Services grew with word of mouth
When a St. Louis rehab facility expanded with a lymphedema program, physicians and patients quickly filled the facility and pressed for additional cancer rehab services.
SSM Rehab Outpatient Bellevue Clinic in St. Louis began its lymphedema program in the third quarter of 2000 with two physical therapists. By the fall of 2002, the program had grown to 73 patients and five therapists, says Sarah Stolker, MSPT, CLT-LANA, manager and market leader as well as program manager for cancer rehab services for SSM Rehab.
Lymphedema occurs with the accumulation of lymph tissue and swelling caused by inflammation. While congenital lymphedema is a hereditary disorder of chronic lymphatic obstruction and there are other causes of the condition, most cases of lymphedema are the result of surgical removal of lymph channels in mastectomy.
"We’re now trying to fill a void in the St. Louis area to be the resource for our past and current patients in lymphedema," Stolker says.
Community lectures get the word out
Stolker has helped to get the word out about the program through community lectures, such as visiting wellness programs and church groups. She explains to physicians, prospective patients, and others that lymphedema treatment is a complete decongestive therapy that involves manual lymph drainage through a superficial massage that stimulates the lymphatic system.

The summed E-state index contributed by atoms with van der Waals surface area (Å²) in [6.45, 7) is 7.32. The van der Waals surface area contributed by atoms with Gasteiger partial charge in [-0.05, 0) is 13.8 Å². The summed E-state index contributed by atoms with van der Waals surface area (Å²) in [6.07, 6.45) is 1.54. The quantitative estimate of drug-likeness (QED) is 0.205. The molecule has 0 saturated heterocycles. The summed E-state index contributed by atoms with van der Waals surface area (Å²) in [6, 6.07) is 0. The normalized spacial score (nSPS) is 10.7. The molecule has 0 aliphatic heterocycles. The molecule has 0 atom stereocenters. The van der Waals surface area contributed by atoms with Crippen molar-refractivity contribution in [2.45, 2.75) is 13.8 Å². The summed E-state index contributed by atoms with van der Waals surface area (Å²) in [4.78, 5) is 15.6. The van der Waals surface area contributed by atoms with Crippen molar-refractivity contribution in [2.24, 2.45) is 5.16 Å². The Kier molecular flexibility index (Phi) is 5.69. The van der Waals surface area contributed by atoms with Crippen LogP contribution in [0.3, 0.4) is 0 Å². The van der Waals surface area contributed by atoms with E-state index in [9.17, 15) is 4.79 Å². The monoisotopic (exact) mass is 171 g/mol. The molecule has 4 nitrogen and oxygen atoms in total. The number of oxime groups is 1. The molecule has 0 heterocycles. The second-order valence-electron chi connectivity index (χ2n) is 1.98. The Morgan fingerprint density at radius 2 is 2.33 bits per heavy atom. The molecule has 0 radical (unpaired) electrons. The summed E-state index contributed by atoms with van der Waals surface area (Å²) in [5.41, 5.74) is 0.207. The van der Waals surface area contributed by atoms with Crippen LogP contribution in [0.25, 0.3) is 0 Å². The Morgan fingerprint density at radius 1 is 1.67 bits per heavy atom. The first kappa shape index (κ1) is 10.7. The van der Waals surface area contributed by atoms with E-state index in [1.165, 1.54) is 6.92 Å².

"I start with defining lymphedema and talk about current treatment approaches, prevention strategies, and goals of treatment," Stolker says. "We had a few breast cancer awareness days where I was invited to speak, and after meeting with physicians they would volunteer me to speak at these types of events."
Once the program began to treat patients, there was an increase in referrals from patients and their families, as well as from other clinics where lymphedema services were unavailable.
"The program grew, and that definitely necessitated an increase in staffing," Stolker says. "Then we started working on doing patient education for the treatment of cancer, the kinds of things I really thought were separate from lymphedema."
Soon it became clear that by focusing only on lymphedema, the program was missing an opportunity to provide even greater service to the area, because there are many patients who either may not have lymphedema or may have the condition in addition to other problems that could be resolved through cancer rehab.
Stolker started to look into cancer treatment-related fatigue, treatment after head and neck cancer, and rehab protocol after breast reconstruction. Here’s why and how these cancer services work in a rehab environment:
• Cancer fatigue.
"Once lymphedema opened the door, it showed me many other areas where cancer patients might benefit from our services," Stolker says.
For example, cancer fatigue affects nearly 70% of all cancer patients, Stolker explains. "It’s the result of a combination of things, like treatment itself, radiation, chemotherapy, and the stress of having cancer."